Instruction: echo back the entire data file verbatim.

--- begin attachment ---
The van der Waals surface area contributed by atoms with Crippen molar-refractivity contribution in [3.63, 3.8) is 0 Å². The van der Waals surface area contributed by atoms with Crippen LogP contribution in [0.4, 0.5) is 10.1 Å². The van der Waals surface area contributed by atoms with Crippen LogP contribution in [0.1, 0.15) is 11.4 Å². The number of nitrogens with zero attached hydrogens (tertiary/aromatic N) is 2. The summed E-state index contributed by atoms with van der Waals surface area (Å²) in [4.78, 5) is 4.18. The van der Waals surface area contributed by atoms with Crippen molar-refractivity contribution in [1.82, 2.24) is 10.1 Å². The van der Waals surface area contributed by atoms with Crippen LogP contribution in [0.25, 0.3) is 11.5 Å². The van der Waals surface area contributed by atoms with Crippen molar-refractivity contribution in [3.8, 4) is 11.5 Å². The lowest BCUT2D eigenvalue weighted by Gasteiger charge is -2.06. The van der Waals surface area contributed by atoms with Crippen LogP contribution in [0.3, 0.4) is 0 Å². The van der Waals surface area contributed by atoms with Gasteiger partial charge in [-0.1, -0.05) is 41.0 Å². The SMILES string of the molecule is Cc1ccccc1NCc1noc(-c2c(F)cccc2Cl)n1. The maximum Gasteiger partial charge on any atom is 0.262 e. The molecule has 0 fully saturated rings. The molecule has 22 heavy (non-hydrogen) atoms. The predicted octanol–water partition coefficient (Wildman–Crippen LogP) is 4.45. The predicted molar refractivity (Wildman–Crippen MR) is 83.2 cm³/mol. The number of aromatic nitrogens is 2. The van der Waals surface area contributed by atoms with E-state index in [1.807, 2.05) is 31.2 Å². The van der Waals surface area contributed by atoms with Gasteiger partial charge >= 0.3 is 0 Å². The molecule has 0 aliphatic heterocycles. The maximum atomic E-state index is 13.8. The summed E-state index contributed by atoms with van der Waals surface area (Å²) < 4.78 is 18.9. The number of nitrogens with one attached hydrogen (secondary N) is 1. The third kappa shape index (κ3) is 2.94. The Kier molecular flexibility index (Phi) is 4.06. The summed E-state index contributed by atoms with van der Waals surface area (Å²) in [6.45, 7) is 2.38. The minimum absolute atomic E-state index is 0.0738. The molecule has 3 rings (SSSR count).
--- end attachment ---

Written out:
The van der Waals surface area contributed by atoms with Crippen molar-refractivity contribution in [3.63, 3.8) is 0 Å². The van der Waals surface area contributed by atoms with Crippen LogP contribution in [0.4, 0.5) is 10.1 Å². The van der Waals surface area contributed by atoms with Crippen LogP contribution in [0.1, 0.15) is 11.4 Å². The number of nitrogens with zero attached hydrogens (tertiary/aromatic N) is 2. The summed E-state index contributed by atoms with van der Waals surface area (Å²) in [4.78, 5) is 4.18. The van der Waals surface area contributed by atoms with Crippen molar-refractivity contribution in [1.82, 2.24) is 10.1 Å². The van der Waals surface area contributed by atoms with Crippen LogP contribution in [0.25, 0.3) is 11.5 Å². The van der Waals surface area contributed by atoms with Crippen molar-refractivity contribution in [3.8, 4) is 11.5 Å². The lowest BCUT2D eigenvalue weighted by Gasteiger charge is -2.06. The van der Waals surface area contributed by atoms with Crippen LogP contribution in [0.3, 0.4) is 0 Å². The van der Waals surface area contributed by atoms with Gasteiger partial charge in [-0.1, -0.05) is 41.0 Å². The SMILES string of the molecule is Cc1ccccc1NCc1noc(-c2c(F)cccc2Cl)n1. The maximum Gasteiger partial charge on any atom is 0.262 e. The molecule has 0 fully saturated rings. The molecule has 22 heavy (non-hydrogen) atoms. The predicted octanol–water partition coefficient (Wildman–Crippen LogP) is 4.45. The predicted molar refractivity (Wildman–Crippen MR) is 83.2 cm³/mol. The number of aromatic nitrogens is 2. The van der Waals surface area contributed by atoms with E-state index in [1.807, 2.05) is 31.2 Å². The van der Waals surface area contributed by atoms with Gasteiger partial charge >= 0.3 is 0 Å². The molecule has 0 aliphatic heterocycles. The maximum atomic E-state index is 13.8. The summed E-state index contributed by atoms with van der Waals surface area (Å²) < 4.78 is 18.9. The number of nitrogens with one attached hydrogen (secondary N) is 1. The third kappa shape index (κ3) is 2.94. The Kier molecular flexibility index (Phi) is 4.06. The summed E-state index contributed by atoms with van der Waals surface area (Å²) in [6.45, 7) is 2.38. The minimum absolute atomic E-state index is 0.0738. The molecule has 3 rings (SSSR count).